[IPAC-List] Measurement education

Partain, Steven C. Steven.Partain at tvfr.com
Fri Oct 26 15:49:06 EDT 2012

Thanks, everyone, for providing so many insightful comments and tips--these will truly affect how I guide our practices moving forward. Above all, it's nice to know I'm not alone in the wilderness on such things!

Steven Partain
HR Manager
Human Resources
Tualatin Valley Fire & Rescue
11945 SW 70th Avenue, Tigard, Oregon 97223
Ph. 503-259-1292

-----Original Message-----
From: ipac-list-bounces at ipacweb.org [mailto:ipac-list-bounces at ipacweb.org] On Behalf Of Michael McDaniel (WSF)
Sent: Friday, October 26, 2012 10:42 AM
To: Mark Hammer
Cc: IPAC-List at ipacweb.org
Subject: Re: [IPAC-List] Measurement education

I wish I had seen this exchange a few years ago when I helped write a book chapter on criticisms of employment testing. You can a copy here:

Best wishes,

Mike McDaniel

On Fri, Oct 26, 2012 at 11:50 AM, Mark Hammer <Mark.Hammer at psc-cfp.gc.ca>wrote:

> 1) You're right about that, Jeff. Nice to see some chatter for a

> change!


> 2) Great comments all round. I like David's examples.


> 3) When people are promoted, they move to a different role, not simply

> a higher standard of behaviour. When supervisors think they see

> appropriate potential in certain candidates that goes "under-endorsed"

> by test results, their working assumption is that the test is the

> problem, their focus being on false positives, which they treat as

> false alarms (pardon the firefighting pun). But that assumption is

> based on what they believe they have already seen from some

> candidates, and have not seen YET from others.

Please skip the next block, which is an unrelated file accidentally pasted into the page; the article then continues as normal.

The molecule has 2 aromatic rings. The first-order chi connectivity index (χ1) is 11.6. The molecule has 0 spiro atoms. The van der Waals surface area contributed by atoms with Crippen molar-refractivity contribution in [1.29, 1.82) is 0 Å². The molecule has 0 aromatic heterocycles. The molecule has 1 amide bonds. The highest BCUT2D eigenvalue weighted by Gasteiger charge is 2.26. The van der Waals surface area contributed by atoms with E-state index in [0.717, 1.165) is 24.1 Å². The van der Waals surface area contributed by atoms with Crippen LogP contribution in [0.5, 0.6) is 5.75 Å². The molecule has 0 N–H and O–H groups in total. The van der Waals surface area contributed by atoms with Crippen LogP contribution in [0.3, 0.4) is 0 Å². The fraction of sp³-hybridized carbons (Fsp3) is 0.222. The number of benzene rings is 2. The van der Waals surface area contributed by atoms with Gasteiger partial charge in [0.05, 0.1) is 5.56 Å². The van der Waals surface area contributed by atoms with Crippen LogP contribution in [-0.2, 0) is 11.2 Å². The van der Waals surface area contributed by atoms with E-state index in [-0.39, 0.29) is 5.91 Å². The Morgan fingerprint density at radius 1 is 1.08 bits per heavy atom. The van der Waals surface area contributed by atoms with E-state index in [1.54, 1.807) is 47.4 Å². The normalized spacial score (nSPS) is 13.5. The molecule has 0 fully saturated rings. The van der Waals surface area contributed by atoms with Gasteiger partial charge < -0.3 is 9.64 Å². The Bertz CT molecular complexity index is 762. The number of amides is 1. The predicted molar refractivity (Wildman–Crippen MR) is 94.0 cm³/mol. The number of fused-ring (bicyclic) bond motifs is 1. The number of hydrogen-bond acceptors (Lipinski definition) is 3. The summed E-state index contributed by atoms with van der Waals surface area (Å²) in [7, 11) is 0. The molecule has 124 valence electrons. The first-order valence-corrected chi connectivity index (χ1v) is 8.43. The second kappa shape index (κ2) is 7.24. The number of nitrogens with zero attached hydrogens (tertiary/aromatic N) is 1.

> Not to suggest that the tests lack validity, but people can surprise

> you. They can rise to the occasion, when placed in a role they may

> not have had before. Do the particular tests predict that well? I

> don't know, but the managers in this instance may well be treating the

> surprising ranking of some individuals on the selection tests as false

> *positives*, neglecting that their informal observation of those same

> candidates may well be a false *negative*.


> It may well be that the tests are inappropriately chosen or weighted,

> that the conceptual space being considered for the job is much larger

> than what the assessment tools measure, that there is bias in managers'

> beliefs or perceptions of some candidates. It could be a lot of things.

> All should be considered, including the possibility that the tests

> are able to identify things that managers have not yet seen.


> Mark Hammer

> Ottawa


> >

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*Ten Free Employment Tests Per Month*

Michael A. McDaniel, Ph.D.
Work Skills First, Inc.
Voice: 804-277-9730
E-Mail: McDaniel at WorkSkillsFirst.com
IPAC-List at ipacweb.org

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